We often call ourselves Vancouver’s best kept secret. The building with the painted orcas, bears and eagle statues is easily recognizable, yet few know that inside are 49 suites each night filled with families whose child needs medical treatment that they can’t get in their hometown. Few know that if the families who stay here had to pay the full cost of a hotel, they would go broke. Few know that beyond those front doors lies a community of people who support one another because most people can’t understand how hard it is to have a sick child and be uprooted to a new city. Those 49 rooms provide 30,000 bedstays every year to families from across BC and the Yukon.
Mia is a bright, sassy young girl who lights up every room she walks into. She lives in the small town of Armstrong, BC in the Okanagan with her mom Cory and dad Chris. At age 8 Mia was diagnosed with Obsessive Compulsive Disorder (OCD). Over the past two years Chris and Cory have worked incredibly hard to put together a team of doctors and psychologists in nearby Vernon to support Mia, given the limited resources available in a small town like Armstrong.
A few months ago one of their team members told Chris and Cory about a specialized inpatient program at BC Children’s Hospital for children with OCD. The day program runs Monday to Friday and involves a team of renowned psychiatrists, pediatricians, social workers, speech pathologists and occupational therapists working to create an individualized, comprehensive support plan for each participant. Accepting only 10 children at a time, the month-long program is highly competitive. After months of interviews, screenings and tests to determine if Mia was a good fit for the program, Chris and Cory got the call they had been waiting for, Mia had been accepted.
But getting in was just one step; next came figuring out the logistics of moving to Vancouver for a month. When they were told about the Easter Seals House things started coming together. “It was a hectic time for us”, says Cory. “We had a lot of changes to when we were going to arrive and leave Vancouver. I called so many times the lady at the front desk must have thought I was crazy! But we were always treated with genuine kindness and flexibility.” Then there was the financial aspect. Travel expenses and taking time away from work while still paying the bills at home can be a huge challenge for families needing specialized medical care. The Easter Seals House offers low-cost accommodations for families in a private suite with a kitchenette. “We absolutely could not have done it financially without the Easter Seals House. It has truly been a blessing in that respect.”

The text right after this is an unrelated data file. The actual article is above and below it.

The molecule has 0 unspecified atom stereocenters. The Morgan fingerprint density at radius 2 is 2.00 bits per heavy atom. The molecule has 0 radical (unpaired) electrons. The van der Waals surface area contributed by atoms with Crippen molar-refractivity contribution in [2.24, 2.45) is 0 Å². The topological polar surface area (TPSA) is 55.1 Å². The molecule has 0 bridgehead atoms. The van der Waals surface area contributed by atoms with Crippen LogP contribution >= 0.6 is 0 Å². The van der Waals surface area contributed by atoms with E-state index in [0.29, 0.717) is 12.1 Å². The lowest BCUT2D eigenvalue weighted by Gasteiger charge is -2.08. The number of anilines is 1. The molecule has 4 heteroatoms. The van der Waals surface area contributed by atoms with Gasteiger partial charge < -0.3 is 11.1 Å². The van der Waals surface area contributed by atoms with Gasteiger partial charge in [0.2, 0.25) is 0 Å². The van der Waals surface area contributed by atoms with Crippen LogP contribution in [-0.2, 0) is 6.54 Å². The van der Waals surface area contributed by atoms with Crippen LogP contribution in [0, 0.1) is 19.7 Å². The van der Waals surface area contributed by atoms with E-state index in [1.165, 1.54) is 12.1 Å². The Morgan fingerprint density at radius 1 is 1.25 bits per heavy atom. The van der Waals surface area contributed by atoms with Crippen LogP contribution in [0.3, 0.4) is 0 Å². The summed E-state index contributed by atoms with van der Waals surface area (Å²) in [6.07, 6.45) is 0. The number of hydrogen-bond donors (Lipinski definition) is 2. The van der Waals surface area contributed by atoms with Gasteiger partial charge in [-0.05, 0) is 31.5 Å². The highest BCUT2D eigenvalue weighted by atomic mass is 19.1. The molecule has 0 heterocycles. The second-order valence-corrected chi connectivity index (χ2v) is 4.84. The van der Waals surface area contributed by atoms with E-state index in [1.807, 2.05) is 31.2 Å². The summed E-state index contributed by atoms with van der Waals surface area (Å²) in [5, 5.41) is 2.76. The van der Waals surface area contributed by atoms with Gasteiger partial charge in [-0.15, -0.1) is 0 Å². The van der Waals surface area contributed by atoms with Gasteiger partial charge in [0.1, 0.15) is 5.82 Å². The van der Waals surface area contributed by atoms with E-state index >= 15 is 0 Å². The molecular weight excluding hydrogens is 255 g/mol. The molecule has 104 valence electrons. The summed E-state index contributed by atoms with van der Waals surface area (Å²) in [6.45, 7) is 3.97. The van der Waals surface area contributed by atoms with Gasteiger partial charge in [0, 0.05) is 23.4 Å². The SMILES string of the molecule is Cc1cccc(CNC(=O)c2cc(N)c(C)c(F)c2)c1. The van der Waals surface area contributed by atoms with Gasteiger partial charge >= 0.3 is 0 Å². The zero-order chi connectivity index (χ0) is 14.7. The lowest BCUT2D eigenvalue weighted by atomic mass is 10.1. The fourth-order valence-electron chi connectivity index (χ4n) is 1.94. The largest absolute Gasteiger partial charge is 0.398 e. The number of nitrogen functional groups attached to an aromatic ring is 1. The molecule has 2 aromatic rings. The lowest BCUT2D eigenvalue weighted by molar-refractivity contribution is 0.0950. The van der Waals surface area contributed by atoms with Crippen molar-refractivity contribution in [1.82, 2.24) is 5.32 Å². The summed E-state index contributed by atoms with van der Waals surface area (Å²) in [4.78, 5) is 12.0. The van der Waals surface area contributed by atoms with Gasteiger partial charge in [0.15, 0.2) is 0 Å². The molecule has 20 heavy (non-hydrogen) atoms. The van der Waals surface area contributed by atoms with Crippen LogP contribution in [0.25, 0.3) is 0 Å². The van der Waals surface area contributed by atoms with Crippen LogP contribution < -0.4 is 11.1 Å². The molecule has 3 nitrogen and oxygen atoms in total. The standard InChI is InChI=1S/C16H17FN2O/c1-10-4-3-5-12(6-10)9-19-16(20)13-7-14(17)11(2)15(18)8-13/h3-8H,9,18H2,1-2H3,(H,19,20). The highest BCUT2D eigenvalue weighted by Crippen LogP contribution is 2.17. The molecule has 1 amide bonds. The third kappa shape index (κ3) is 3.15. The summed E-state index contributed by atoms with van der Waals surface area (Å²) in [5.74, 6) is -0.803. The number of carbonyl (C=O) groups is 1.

But the value of Easter Seals House goes beyond convenience and affordability. When you ask Mia what she likes most about the Easter Seals House her face lights up as she exclaims “the lounge!” The community lounge with its’ TV and playroom is where she can meet and play with other kids. The lounge is also special to her parents as a place for them to meet others who are going through a similar experience. “Everyone there has something in common. It’s a place of universal support. You don’t even have to share specifics about what you are going through because there is this mutual understanding. It has been really powerful.”
In September Mia started grade five with a new plan for how her teachers, friends and family can best support her to help her reach her full potential. Her parents recognize the important role that Easter Seals House has played in Mia’s journey: “It is overwhelming to think about how important it is that places like this exist. You hear about these services all the time but you don’t clue into it because it doesn’t affect you. Then all of a sudden you are thrown into a situation and you just get it. You realize how huge it is.”